Applied mathematics is concerned with all of these things and with many more.
Pure mathematics is mainly concerned with understanding and developing the concepts and principles underlying mathematics, rather than with the mechanics of calculating specific numerical answers or finding exact formulae for the solution of various problems. While an applied mathematician might be looking for the exact value of the sum of a series or for a rapidly converging approximation to the solution of a differential equation, the pure mathematician is more likely to be concerned with whether the series does really converge or whether the differential equation does have a (unique) solution and whether that solution behaves in a particular way.
It is amazing how often the same mathematical principles are found to underlie and unify topics which seem at first to have very little in common. For example, the same mathematical techniques (Fourier analysis, integral geometry and group theory) underlie both medical imaging and mineral exploration, while the idea of chaos links heart attacks with turbulence in fluids and the stability or otherwise of complex ecosystems. Oversimplifying, you could say that pure mathematicians develop the underlying ideas, applied mathematicians apply them to specific problems (taking into account features which a special to each problem) and statisticians try to quantify what happens when random variations are introduced into the picture.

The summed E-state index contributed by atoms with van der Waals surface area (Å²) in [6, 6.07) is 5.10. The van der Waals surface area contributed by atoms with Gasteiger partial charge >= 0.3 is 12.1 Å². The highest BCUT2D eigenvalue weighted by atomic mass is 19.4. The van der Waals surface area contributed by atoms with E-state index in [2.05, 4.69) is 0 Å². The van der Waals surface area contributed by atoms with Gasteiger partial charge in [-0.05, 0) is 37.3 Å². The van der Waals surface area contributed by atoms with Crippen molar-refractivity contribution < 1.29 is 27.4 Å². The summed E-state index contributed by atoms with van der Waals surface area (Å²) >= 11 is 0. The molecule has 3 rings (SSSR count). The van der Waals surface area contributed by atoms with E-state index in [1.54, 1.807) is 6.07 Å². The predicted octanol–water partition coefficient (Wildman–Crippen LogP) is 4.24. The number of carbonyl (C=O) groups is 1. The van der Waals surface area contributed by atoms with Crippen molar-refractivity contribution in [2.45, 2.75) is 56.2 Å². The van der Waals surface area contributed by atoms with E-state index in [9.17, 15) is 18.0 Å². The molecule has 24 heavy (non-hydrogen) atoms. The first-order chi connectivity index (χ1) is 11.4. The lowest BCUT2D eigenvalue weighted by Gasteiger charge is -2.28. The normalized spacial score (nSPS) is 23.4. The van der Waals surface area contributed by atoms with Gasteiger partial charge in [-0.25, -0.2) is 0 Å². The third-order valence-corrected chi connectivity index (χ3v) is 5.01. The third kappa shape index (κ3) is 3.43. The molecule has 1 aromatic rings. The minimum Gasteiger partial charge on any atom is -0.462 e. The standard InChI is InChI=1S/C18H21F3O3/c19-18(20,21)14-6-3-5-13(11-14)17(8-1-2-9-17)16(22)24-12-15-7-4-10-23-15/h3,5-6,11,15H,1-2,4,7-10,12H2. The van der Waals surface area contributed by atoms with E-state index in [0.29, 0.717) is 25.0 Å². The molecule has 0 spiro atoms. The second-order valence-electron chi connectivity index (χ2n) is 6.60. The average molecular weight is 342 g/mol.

Three "core" second year courses in Pure Mathematics show you the basic principles which support enormous areas of mathematics and its applications. These are MATH2011 Several Variable Calculus, MATH2501 Linear Algebra and MATH2520 Complex Analysis (or their Higher counterparts). These courses are vital for anyone who wants to go further in mathematics and statistics.
There are two other Pure courses which are valuable to all mathematicians but particularly relevant if your interests are at all related to computer science. The first is MATH1081 Discrete Mathematics, which you may have already done in first year. This provides the background in logic and abstract modes of thought which is very necessary in (theoretical) computer science. The other one is MATH2400 Finite Mathematics, which shows how to develop codes based on the arithmetic of integers and finite fields.
The fundamental aim of statistics is to draw conclusions from sets of data. This leads to questions about how experiments should be designed, the number of observations to be taken and the manner in which they are to be taken. These, and other questions relating to collecting and analysing of data, have led to a vast array of statistical theories and models whose validity is confirmed through probability theory.
The core second year course in statistics is MATH2801 Theory of Statistics (or its higher counterpart MATH2901) which introduces you to the mathematical foundations of probability and some fundamental statistical ideas. Most majors and study plans in mathematics require you to do this course. If you are interested in statistics, you should also take the course MATH2831 Linear Models (or MATH2931) which deals with how inferences can be made under the assumption that variables are linearly related.
There is also MATH2871 Data Management for Statistical Analysis (developed in collaboration with SAS), which deals with the querying and manipulation of large datasets needed before their statistical analysis.